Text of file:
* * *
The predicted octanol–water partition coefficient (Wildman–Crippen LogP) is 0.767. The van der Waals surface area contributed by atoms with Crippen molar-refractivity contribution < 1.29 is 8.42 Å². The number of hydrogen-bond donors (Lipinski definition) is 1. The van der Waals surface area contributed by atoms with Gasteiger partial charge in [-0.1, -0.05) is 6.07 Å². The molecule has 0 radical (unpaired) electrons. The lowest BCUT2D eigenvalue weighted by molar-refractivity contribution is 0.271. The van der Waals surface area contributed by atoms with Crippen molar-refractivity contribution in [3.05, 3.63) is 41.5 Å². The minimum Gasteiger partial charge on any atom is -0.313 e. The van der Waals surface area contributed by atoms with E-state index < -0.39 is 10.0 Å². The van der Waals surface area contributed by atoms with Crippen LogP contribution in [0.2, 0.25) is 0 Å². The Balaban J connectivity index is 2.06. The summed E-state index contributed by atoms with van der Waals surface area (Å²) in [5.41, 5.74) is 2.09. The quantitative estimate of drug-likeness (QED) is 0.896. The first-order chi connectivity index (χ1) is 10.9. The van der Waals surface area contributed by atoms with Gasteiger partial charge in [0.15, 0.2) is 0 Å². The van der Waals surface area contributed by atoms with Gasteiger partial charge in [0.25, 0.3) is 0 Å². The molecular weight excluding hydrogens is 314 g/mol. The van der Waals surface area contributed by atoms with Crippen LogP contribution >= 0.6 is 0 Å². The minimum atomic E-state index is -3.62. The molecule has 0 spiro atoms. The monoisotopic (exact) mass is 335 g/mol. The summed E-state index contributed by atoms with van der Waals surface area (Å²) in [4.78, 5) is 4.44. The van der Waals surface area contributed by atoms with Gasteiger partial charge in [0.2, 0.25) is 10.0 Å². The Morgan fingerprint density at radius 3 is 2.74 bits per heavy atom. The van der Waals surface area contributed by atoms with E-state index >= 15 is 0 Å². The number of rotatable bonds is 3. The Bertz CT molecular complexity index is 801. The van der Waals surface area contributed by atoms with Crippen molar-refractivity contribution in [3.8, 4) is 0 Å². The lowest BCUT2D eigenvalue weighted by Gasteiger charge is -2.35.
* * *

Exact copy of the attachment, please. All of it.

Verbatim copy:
The predicted octanol–water partition coefficient (Wildman–Crippen LogP) is 0.767. The van der Waals surface area contributed by atoms with Crippen molar-refractivity contribution < 1.29 is 8.42 Å². The number of hydrogen-bond donors (Lipinski definition) is 1. The van der Waals surface area contributed by atoms with Gasteiger partial charge in [-0.1, -0.05) is 6.07 Å². The molecule has 0 radical (unpaired) electrons. The lowest BCUT2D eigenvalue weighted by molar-refractivity contribution is 0.271. The van der Waals surface area contributed by atoms with Crippen molar-refractivity contribution in [3.05, 3.63) is 41.5 Å². The minimum Gasteiger partial charge on any atom is -0.313 e. The van der Waals surface area contributed by atoms with E-state index < -0.39 is 10.0 Å². The van der Waals surface area contributed by atoms with Crippen LogP contribution in [0.2, 0.25) is 0 Å². The Balaban J connectivity index is 2.06. The summed E-state index contributed by atoms with van der Waals surface area (Å²) in [5.41, 5.74) is 2.09. The quantitative estimate of drug-likeness (QED) is 0.896. The first-order chi connectivity index (χ1) is 10.9. The van der Waals surface area contributed by atoms with Gasteiger partial charge in [0.15, 0.2) is 0 Å². The van der Waals surface area contributed by atoms with Gasteiger partial charge in [0.25, 0.3) is 0 Å². The molecular weight excluding hydrogens is 314 g/mol. The van der Waals surface area contributed by atoms with Crippen LogP contribution >= 0.6 is 0 Å². The minimum atomic E-state index is -3.62. The molecule has 0 spiro atoms. The monoisotopic (exact) mass is 335 g/mol. The summed E-state index contributed by atoms with van der Waals surface area (Å²) in [4.78, 5) is 4.44. The van der Waals surface area contributed by atoms with Gasteiger partial charge in [0.2, 0.25) is 10.0 Å². The Morgan fingerprint density at radius 3 is 2.74 bits per heavy atom. The van der Waals surface area contributed by atoms with E-state index >= 15 is 0 Å². The number of rotatable bonds is 3. The Bertz CT molecular complexity index is 801. The van der Waals surface area contributed by atoms with Crippen molar-refractivity contribution in [3.8, 4) is 0 Å². The lowest BCUT2D eigenvalue weighted by Gasteiger charge is -2.35.